Little Monk Goes Viral

A little child dressed up as a monk in Fuzhou China has gone viral on Weibo

Robot Monk Unveiled In China

A buddhist temple, Dragon Spring Temple in Beijing, China has developed a robot monk named "XianEr" which was unveiled at the temple's National Day Gala celebration earlier this mont

Steven Seagal To Rebuild Buddhist Temple In Serbia

Steven Seagal Wants To Rebuild Europe's First Buddhist Temple

Buddhist Story - The Dog And The Pet Shop Owner

About A Dog And His Master, A Pet Shop Owner

Get Rid Of Bad Luck

Japanese Style

Friday, January 27, 2012

Buddhist Personality - Trong Tan

Name : Trong Tan
Country : Vietnam
Date Of Birth : 1976
Profession : Singer

Saturday, January 21, 2012

Buddhist Personality : Mike

Name : Pirat Nitipaisalkul
Country : Thailand
Date Of Birth : December 19, 1989
Profession : Singer ( He is one half of the popular duo, Golf % Mike )

Sunday, January 15, 2012

Buddhist Personality - Ryuho Ikeguchi

In the final days of 2011, Buddhist monk Ryuho Ikeguchi knelt before about 20 young people at a yoga event in Osaka. Sweating along with the participants as they went through a set of exercises, he spoke to them, though perhaps not in the manner one might expect from a monk.

I'm approaching things from a different place, asking the people if they would like to talk to this monk facing them, but outside the structure of Buddhism, says Ikeguchi, a 31-year-old monk at Chion-in temple in Kyoto's Higashiyama Ward -- head temple of the Pure Land sect. I want to better the image of Buddhist monks.

Ikeguchi, originally from Hyogo Prefecture, had been following the life path tread by many of his family before him, studying Buddhist scripture at Kyoto University's graduate school and helping at the family-run temple. As part of his duties there he visited elderly temple parishioners, who invariably talked to him of the weather and their aches and pains.

There's no need for me, in particular, to do this, he thought. After all, Buddhist texts had nothing to say on the subject of joint pain. With this in mind, he began to shift his studies from scripture to the relationship between Buddhism and society. Against the express direction of his academic supervisors, Ikeguchi began to write his thesis on the subject. His supervisors fought his new direction furiously, and in the end he quit graduate school.

Ikeguchi joined Chion-in temple in 2005, but despite the company of some 100 monks, he felt no energy, no drive there. The label funeral Buddhism -- Buddhism as a religion practiced only as ceremonies for the dead -- had been slapped on the temple for some time, and even the funerals themselves were becoming simpler by the year. Visitor numbers were falling, and Ikeguchi began to wonder if people even thought of him and the other monks as superfluous. He began studying computer programming in preparation for a career change.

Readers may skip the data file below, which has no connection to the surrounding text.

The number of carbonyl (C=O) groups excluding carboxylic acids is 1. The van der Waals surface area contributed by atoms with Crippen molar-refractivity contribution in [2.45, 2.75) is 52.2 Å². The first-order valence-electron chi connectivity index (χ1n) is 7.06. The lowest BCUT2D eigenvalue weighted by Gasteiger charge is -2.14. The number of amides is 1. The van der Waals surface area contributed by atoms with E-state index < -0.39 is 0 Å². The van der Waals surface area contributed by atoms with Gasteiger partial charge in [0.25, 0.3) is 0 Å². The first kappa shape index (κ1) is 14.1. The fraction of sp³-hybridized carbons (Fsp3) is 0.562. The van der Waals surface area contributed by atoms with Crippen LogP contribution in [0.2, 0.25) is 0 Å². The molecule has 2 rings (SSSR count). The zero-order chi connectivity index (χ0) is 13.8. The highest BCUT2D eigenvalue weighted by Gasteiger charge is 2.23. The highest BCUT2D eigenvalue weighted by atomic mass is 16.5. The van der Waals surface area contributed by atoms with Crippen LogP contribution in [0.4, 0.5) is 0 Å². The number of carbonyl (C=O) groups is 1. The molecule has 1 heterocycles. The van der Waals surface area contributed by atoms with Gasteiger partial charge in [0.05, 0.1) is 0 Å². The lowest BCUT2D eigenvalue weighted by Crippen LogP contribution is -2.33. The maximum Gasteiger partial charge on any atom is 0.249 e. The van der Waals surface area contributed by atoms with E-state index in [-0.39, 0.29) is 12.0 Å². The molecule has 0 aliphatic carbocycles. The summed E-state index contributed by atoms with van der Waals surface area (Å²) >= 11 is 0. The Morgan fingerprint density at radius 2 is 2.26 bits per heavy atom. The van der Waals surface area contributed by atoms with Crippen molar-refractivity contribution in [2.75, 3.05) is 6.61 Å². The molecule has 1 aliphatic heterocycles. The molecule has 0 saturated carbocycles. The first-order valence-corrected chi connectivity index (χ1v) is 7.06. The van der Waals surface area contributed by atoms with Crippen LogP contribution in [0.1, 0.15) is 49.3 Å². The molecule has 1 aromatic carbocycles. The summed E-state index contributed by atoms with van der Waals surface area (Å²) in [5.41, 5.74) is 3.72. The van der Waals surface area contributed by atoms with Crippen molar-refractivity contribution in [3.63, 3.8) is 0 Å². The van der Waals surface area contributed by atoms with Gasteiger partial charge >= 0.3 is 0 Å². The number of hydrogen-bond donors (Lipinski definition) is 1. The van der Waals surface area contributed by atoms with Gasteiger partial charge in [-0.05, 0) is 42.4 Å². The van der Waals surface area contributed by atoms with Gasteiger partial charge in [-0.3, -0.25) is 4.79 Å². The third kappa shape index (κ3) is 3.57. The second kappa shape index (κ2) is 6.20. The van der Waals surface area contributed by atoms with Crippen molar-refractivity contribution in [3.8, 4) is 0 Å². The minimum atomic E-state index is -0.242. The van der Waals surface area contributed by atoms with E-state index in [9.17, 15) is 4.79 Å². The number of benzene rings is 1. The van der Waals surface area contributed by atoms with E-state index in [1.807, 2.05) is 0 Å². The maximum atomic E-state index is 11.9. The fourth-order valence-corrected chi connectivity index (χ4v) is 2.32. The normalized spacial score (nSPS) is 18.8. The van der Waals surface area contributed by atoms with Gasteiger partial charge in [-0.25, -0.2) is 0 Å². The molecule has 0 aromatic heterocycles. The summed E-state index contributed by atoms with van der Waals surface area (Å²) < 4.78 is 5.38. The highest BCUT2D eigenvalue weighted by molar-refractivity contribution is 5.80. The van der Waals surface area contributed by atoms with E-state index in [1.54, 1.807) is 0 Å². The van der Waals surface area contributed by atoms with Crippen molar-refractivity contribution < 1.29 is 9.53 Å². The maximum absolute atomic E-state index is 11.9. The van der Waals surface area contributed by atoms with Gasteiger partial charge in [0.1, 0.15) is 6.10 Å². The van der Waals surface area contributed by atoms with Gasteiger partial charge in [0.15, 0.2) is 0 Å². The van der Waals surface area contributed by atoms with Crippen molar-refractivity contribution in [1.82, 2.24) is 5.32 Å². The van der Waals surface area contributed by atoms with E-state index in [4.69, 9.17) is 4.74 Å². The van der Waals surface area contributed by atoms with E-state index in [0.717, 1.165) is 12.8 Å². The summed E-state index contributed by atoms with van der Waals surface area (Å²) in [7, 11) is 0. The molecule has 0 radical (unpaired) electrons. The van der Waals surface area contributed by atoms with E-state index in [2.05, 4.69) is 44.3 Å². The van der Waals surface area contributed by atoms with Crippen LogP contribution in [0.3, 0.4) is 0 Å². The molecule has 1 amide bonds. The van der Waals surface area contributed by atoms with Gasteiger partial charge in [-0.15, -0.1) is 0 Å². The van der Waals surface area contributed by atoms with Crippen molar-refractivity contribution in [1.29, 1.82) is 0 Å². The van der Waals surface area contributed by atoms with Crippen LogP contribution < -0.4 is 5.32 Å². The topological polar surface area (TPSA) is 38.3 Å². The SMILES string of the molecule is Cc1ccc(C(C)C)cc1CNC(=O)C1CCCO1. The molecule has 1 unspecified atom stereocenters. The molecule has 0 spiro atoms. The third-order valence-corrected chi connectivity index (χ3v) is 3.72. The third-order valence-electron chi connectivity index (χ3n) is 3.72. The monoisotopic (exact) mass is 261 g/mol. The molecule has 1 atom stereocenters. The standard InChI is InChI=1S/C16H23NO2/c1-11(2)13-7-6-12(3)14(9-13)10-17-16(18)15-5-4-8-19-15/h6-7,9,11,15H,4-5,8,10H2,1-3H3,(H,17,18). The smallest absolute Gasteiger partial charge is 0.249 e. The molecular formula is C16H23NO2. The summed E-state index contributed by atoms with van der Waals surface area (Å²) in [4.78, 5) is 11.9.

However, Ikeguchi hit upon a different sort of change. Hoping to make Buddhism relevant to society again, he decided to start a free magazine. And so began Free Style-na Soryo-tachi (Free Style Monks), written and edited by a staff of monks all in their 20s and 30s, some of whom came into the project through Twitter connections.

The magazine often features members of different sects as well as experts in the sociology of religion. There are also stories on monks doing support work for the homeless or the surviving families of suicides, discussions among young monks and academics on the future of Buddhism in Japan, pieces on the appeal of temple lodgings and even vegetarian recipes. Ikeguchi and the troupe behind the magazine believe that the way Buddhism is being communicated to young people is all wrong, and the free publication is part of their solution. So are the yoga events.

Ikeguchi has not faced an entirely warm reception, with many around him questioning what there is to gain from associating with different sects. However, Even regular companies should study the competition, he says, adding that understanding of what he's trying to do is growing as his efforts inspire positive responses from young people and attract increasing media attention.

The Free Style magazine is run out of just a single room in an apartment, packed with audio equipment, Buddhism-themed manga and even a small Buddhist altar. At present, each issue runs 10,000 copies, distributed at cafes in Kyoto and Tokyo.
People who were raised with their hands pressed together in prayer have a core, a center to the way they live, says Ikeguchi. But speaking to people who are confused about god or the Buddha, well ... That's where we have to do our absolute best. If everyone runs away from religion, our society will not improve.

Sunday, January 1, 2012

Buddhist Personality : Dieu Huong

Name : Dieu Huong
Country : Vietnam
Profession : Actress